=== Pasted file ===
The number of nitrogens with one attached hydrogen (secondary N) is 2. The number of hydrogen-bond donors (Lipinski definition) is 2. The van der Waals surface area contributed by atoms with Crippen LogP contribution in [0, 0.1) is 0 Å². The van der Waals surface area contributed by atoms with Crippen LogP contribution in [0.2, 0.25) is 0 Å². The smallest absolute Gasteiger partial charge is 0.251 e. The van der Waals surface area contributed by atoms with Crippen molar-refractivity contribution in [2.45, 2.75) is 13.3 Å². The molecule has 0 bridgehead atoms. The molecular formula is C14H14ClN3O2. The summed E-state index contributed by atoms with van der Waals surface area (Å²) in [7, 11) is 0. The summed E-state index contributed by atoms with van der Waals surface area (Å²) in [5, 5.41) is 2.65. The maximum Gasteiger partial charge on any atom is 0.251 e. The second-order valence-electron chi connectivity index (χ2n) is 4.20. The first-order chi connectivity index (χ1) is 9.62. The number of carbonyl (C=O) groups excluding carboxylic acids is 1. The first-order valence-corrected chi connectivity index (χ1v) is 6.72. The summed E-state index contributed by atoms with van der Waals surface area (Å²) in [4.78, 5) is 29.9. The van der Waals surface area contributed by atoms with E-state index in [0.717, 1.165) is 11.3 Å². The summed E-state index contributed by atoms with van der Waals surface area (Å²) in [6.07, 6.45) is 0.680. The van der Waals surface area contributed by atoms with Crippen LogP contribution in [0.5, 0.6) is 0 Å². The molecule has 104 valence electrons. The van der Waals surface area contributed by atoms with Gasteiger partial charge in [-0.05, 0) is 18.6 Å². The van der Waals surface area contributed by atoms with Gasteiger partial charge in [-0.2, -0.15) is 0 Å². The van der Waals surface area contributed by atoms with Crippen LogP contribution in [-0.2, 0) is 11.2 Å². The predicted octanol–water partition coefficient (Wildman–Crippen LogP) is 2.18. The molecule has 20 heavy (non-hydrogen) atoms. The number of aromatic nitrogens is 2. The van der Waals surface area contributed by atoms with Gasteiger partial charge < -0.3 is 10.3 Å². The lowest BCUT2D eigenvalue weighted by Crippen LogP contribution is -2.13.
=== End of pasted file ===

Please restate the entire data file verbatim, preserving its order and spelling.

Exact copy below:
The number of nitrogens with one attached hydrogen (secondary N) is 2. The number of hydrogen-bond donors (Lipinski definition) is 2. The van der Waals surface area contributed by atoms with Crippen LogP contribution in [0, 0.1) is 0 Å². The van der Waals surface area contributed by atoms with Crippen LogP contribution in [0.2, 0.25) is 0 Å². The smallest absolute Gasteiger partial charge is 0.251 e. The van der Waals surface area contributed by atoms with Crippen molar-refractivity contribution in [2.45, 2.75) is 13.3 Å². The molecule has 0 bridgehead atoms. The molecular formula is C14H14ClN3O2. The summed E-state index contributed by atoms with van der Waals surface area (Å²) in [7, 11) is 0. The summed E-state index contributed by atoms with van der Waals surface area (Å²) in [5, 5.41) is 2.65. The maximum Gasteiger partial charge on any atom is 0.251 e. The second-order valence-electron chi connectivity index (χ2n) is 4.20. The first-order chi connectivity index (χ1) is 9.62. The number of carbonyl (C=O) groups excluding carboxylic acids is 1. The first-order valence-corrected chi connectivity index (χ1v) is 6.72. The summed E-state index contributed by atoms with van der Waals surface area (Å²) in [4.78, 5) is 29.9. The van der Waals surface area contributed by atoms with E-state index in [0.717, 1.165) is 11.3 Å². The summed E-state index contributed by atoms with van der Waals surface area (Å²) in [6.07, 6.45) is 0.680. The van der Waals surface area contributed by atoms with Crippen LogP contribution in [0.5, 0.6) is 0 Å². The molecule has 104 valence electrons. The van der Waals surface area contributed by atoms with Gasteiger partial charge in [-0.05, 0) is 18.6 Å². The van der Waals surface area contributed by atoms with Gasteiger partial charge in [-0.2, -0.15) is 0 Å². The van der Waals surface area contributed by atoms with Crippen LogP contribution in [-0.2, 0) is 11.2 Å². The predicted octanol–water partition coefficient (Wildman–Crippen LogP) is 2.18. The molecule has 20 heavy (non-hydrogen) atoms. The number of aromatic nitrogens is 2. The van der Waals surface area contributed by atoms with Gasteiger partial charge < -0.3 is 10.3 Å². The lowest BCUT2D eigenvalue weighted by Crippen LogP contribution is -2.13.